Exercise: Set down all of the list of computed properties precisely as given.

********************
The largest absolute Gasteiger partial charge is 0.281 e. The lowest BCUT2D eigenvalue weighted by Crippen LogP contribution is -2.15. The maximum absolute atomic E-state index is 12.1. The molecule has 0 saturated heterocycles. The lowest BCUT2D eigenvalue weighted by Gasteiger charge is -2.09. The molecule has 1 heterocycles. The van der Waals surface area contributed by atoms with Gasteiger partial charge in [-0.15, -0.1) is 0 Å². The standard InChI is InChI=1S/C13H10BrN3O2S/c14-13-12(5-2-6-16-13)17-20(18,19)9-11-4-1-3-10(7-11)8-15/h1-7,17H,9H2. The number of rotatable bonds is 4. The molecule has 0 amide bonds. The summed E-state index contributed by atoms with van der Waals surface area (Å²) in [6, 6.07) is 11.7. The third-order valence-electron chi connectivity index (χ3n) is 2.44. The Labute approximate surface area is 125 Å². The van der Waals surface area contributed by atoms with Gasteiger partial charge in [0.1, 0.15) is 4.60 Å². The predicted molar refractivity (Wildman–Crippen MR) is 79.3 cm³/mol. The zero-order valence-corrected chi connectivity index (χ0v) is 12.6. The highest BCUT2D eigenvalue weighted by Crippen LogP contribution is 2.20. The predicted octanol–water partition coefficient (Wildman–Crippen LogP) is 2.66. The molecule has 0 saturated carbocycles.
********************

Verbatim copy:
The largest absolute Gasteiger partial charge is 0.281 e. The lowest BCUT2D eigenvalue weighted by Crippen LogP contribution is -2.15. The maximum absolute atomic E-state index is 12.1. The molecule has 0 saturated heterocycles. The lowest BCUT2D eigenvalue weighted by Gasteiger charge is -2.09. The molecule has 1 heterocycles. The van der Waals surface area contributed by atoms with Gasteiger partial charge in [-0.15, -0.1) is 0 Å². The standard InChI is InChI=1S/C13H10BrN3O2S/c14-13-12(5-2-6-16-13)17-20(18,19)9-11-4-1-3-10(7-11)8-15/h1-7,17H,9H2. The number of rotatable bonds is 4. The molecule has 0 amide bonds. The summed E-state index contributed by atoms with van der Waals surface area (Å²) in [6, 6.07) is 11.7. The third-order valence-electron chi connectivity index (χ3n) is 2.44. The Labute approximate surface area is 125 Å². The van der Waals surface area contributed by atoms with Gasteiger partial charge in [0.1, 0.15) is 4.60 Å². The predicted molar refractivity (Wildman–Crippen MR) is 79.3 cm³/mol. The zero-order valence-corrected chi connectivity index (χ0v) is 12.6. The highest BCUT2D eigenvalue weighted by Crippen LogP contribution is 2.20. The predicted octanol–water partition coefficient (Wildman–Crippen LogP) is 2.66. The molecule has 0 saturated carbocycles.